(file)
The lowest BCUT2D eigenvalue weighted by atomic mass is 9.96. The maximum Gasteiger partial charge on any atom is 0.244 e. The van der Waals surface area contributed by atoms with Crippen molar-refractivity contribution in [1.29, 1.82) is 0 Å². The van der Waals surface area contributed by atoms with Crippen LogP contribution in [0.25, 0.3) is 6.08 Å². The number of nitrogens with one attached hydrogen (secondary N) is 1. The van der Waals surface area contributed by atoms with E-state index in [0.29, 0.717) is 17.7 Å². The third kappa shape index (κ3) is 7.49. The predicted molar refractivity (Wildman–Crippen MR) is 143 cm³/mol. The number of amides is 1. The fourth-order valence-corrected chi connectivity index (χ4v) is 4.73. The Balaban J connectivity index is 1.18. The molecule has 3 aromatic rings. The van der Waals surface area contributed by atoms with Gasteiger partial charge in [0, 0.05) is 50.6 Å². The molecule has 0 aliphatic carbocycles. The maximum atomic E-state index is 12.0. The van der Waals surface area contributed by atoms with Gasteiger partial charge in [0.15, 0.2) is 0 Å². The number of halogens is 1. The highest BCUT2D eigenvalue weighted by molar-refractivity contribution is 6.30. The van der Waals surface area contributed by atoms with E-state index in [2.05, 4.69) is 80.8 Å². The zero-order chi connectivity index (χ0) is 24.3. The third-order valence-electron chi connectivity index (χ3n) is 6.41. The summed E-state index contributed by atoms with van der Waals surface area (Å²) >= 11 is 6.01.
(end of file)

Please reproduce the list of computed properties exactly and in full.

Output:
The lowest BCUT2D eigenvalue weighted by atomic mass is 9.96. The maximum Gasteiger partial charge on any atom is 0.244 e. The van der Waals surface area contributed by atoms with Crippen molar-refractivity contribution in [1.29, 1.82) is 0 Å². The van der Waals surface area contributed by atoms with Crippen LogP contribution in [0.25, 0.3) is 6.08 Å². The number of nitrogens with one attached hydrogen (secondary N) is 1. The van der Waals surface area contributed by atoms with E-state index in [0.29, 0.717) is 17.7 Å². The third kappa shape index (κ3) is 7.49. The predicted molar refractivity (Wildman–Crippen MR) is 143 cm³/mol. The number of amides is 1. The fourth-order valence-corrected chi connectivity index (χ4v) is 4.73. The Balaban J connectivity index is 1.18. The molecule has 3 aromatic rings. The van der Waals surface area contributed by atoms with Gasteiger partial charge in [0, 0.05) is 50.6 Å². The molecule has 0 aliphatic carbocycles. The maximum atomic E-state index is 12.0. The van der Waals surface area contributed by atoms with Gasteiger partial charge in [0.15, 0.2) is 0 Å². The number of halogens is 1. The highest BCUT2D eigenvalue weighted by molar-refractivity contribution is 6.30. The van der Waals surface area contributed by atoms with E-state index in [2.05, 4.69) is 80.8 Å². The zero-order chi connectivity index (χ0) is 24.3. The third-order valence-electron chi connectivity index (χ3n) is 6.41. The summed E-state index contributed by atoms with van der Waals surface area (Å²) >= 11 is 6.01.